This elasticity also creates a lifting effect on the skin to allow for better lymphatic drainage and blood flow. These are two pivotal components in allowing for swelling drainage and tissue nutrient restoration during the healing process.
Kinesiology tapes use a superior adhesive (it varies depending on the tape brand) that allows for superior support over long periods of time and under extreme conditions. This adhesiveness allows for the tape to withstand water, sweat, mud, etc. without coming off or losing support. The brands above promote the fact that you can, in fact, go swimming wearing kinesiology tape.
How is this possible? Kinesiology tape provides a stimulus in the skin that externally supports damaged tissue and allows for better circulation for faster healing. This is why wearing tape after intense workouts or acute injuries provides faster recovery.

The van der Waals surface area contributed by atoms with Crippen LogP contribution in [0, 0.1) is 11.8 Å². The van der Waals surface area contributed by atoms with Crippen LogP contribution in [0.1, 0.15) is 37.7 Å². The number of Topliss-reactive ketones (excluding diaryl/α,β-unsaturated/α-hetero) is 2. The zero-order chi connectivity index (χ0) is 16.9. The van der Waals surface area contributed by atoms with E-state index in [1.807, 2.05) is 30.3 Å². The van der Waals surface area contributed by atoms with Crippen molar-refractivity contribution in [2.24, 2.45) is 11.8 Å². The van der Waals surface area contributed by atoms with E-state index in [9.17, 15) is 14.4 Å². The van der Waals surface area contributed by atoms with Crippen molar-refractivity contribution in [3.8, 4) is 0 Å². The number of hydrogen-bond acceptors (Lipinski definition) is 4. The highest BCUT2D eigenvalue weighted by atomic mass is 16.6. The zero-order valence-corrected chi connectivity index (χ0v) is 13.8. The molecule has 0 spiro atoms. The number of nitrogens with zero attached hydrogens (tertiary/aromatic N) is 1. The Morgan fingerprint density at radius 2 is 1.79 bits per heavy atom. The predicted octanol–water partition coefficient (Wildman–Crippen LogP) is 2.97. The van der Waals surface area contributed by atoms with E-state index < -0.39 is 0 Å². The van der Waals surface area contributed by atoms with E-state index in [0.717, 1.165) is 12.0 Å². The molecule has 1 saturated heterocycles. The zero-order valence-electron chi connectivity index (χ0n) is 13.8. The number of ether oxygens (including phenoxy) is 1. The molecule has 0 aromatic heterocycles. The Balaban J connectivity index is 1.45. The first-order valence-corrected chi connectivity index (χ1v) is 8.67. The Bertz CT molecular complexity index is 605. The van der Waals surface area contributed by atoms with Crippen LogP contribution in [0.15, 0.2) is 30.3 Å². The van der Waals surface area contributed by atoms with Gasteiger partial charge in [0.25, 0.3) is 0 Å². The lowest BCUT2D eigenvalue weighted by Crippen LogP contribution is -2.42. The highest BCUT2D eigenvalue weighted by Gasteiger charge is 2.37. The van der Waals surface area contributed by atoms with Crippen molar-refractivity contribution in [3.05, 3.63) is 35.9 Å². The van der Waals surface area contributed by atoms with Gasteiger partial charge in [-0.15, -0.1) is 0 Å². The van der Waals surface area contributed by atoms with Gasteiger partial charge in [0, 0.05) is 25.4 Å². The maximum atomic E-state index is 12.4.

Lymphatic Drainage/Swelling Reduction
Kinesiology tape is unique in its ability to create a lifting effect on the skin to allow for better lymphatic drainage in areas of swelling. This can have a dramatic effect on recovery time after a workout and healing of damaged tissue after injury.
One of the most important aspects of rehabilitation is movement. This is pivotal because it provides blood flow and drainage in the areas of injury to allow for faster healing. It also reduces the amount of muscle atrophy or withering away that can occur after and injury. White athletic tape restricts range of motion and deactivates muscles; whereas, kinesiology tape promotes muscle activation, while maintaining support. This allows for proper movement patterns even with injury and allows for a much faster healing process.
Things come and go in the fitness industry – ankle weights, salt tablets, compression garments, toning shoes, sauna suits, ad nauseam. Some even come back. Kinesio taping may be the classical case of revisiting the past.
Does Kinesio taping facilitate recovery for injured muscles? I do not know. Does it enhance athletic performance? We need more research to determine that. What’s your experience? Let us know in the comments below.
Credit: Breaking Muscle , Tabata Times